The TCC accepted the Crown’s argument that GAAR applied and as such, the tax consequences are to be determined as is reasonable to deny the tax benefit. Consequently, control of Veracel was deemed to have been acquired immediately before the amalgamation of Veracel and Birchliff, restricting the losses in question. 

    The Appellant appealed to the Federal Court of Appeal who affirmed the TCC’s decision. 

    Takeaways:

    While tax planning does not necessarily bring the GAAR into play, Birchcliff reinforces the fact that loss trading between unrelated parties is likely to be successfully challenged under the GAAR. 

  • Samaroo v. Canada Revenue Agency 2019 BCCA 113, by Jason Lau

    Facts:

    • This is an appeal by the Canada Revenue Agency (“CRA”) against a trial judgement in which it was found liable for malicious prosecution and a breach of the Taxpayers’ s. 7 Charter rights.
    • Mr. Tony Samaroo and Mrs. Helen Samaroo (the “Taxpayers”) were subjected to a criminal trial based on allegations of tax evasion in which $1.7 million of income went unreported between 2004 and 2006.
    • The Taxpayers were later acquitted of all charges after the criminal trial judge found that the Crown’s case was flawed, weak, and the amount of tax evaded “highly uncertain”. 
    • Subsequently, the Taxpayers filed an action for malicious prosecution against the CRA. The trial judgement found in favor of the Samaroos.

    Decision:

    The appellate judge ruled in favor of the CRA, and the malicious prosecution action was dismissed.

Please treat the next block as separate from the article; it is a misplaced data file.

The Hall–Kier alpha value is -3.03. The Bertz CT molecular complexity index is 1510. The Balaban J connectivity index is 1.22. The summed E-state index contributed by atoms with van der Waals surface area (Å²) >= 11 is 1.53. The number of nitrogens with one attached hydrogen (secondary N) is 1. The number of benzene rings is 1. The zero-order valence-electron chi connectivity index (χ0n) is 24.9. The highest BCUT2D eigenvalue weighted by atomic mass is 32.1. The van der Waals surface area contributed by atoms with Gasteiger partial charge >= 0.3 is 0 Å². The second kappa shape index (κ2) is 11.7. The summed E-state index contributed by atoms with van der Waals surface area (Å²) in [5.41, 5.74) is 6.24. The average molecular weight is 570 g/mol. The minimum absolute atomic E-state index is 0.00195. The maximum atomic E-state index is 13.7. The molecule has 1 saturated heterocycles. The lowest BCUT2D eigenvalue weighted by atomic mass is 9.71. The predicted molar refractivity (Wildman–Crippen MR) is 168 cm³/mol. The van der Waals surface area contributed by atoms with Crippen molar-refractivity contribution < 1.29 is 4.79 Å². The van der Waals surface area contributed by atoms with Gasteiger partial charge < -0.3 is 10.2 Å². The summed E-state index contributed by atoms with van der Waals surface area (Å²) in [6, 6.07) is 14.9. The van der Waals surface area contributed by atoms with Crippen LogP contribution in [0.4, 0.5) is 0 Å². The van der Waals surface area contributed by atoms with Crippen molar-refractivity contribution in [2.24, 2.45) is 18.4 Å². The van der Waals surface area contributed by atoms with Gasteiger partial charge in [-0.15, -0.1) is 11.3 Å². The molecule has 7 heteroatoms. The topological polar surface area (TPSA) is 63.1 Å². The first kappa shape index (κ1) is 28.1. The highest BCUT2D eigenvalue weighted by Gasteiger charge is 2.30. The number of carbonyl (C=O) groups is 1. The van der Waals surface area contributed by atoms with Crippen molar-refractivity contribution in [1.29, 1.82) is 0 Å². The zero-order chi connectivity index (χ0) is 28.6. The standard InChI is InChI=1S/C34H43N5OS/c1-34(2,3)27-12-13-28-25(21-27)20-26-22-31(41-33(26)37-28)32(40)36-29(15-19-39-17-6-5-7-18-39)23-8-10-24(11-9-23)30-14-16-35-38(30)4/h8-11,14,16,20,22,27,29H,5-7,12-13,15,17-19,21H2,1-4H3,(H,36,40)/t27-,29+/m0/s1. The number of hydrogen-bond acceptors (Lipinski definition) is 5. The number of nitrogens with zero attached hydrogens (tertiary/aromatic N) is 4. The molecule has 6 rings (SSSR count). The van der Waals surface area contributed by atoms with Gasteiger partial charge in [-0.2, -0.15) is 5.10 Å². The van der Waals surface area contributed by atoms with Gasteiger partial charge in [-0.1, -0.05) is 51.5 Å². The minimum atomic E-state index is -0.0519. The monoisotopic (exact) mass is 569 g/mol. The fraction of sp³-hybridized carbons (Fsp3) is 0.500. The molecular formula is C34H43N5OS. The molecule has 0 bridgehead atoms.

Ratio:

    A prerequisite element of malicious prosecution is that it must have been undertaken without reasonable and probable cause (Kvello v. Miazga, 2009 SCC 51). In this respect, the appellate judge found that the trial judge erred in application of the law on two fronts. Namely (i) the analysis of actus reus was based on the mechanics of the alleged tax evasion scheme (i.e. the so-called “till tape theory” posited by the auditor that was central to the criminal proceedings, but was unable to be proven by the Crown) rather than a broader consideration of whether there was sufficient evidence for reasonable and probable cause to initiate prosecution, and (ii) the burden of proof was reversed, having been placed upon the defendant as opposed to the plaintiff. 

    In respect of (i), the appellate judge found that the evidence at hand (taxable income inconsistent with accumulated savings, and the holding of cash in spite of carrying large amounts of debt) was sufficient reasonable and probable cause that the Taxpayers were appropriating cash from their business; this is not to say that they were guilty, but rather there was evidence that could have objectively resulted in a conviction. In respect of (ii), the appellate judge found Mr. Samaroo’s explanations regarding the evidence in (i) to be implausible and more importantly, hinged on his credibility. The latter was detrimental to the plaintiff’s case as in Miazga, “the Supreme Court of Canada was clear that one ought not base a finding of an absence of reasonable and probable cause on the outcome of a criminal trial that could turn materially on a credibility assessment”.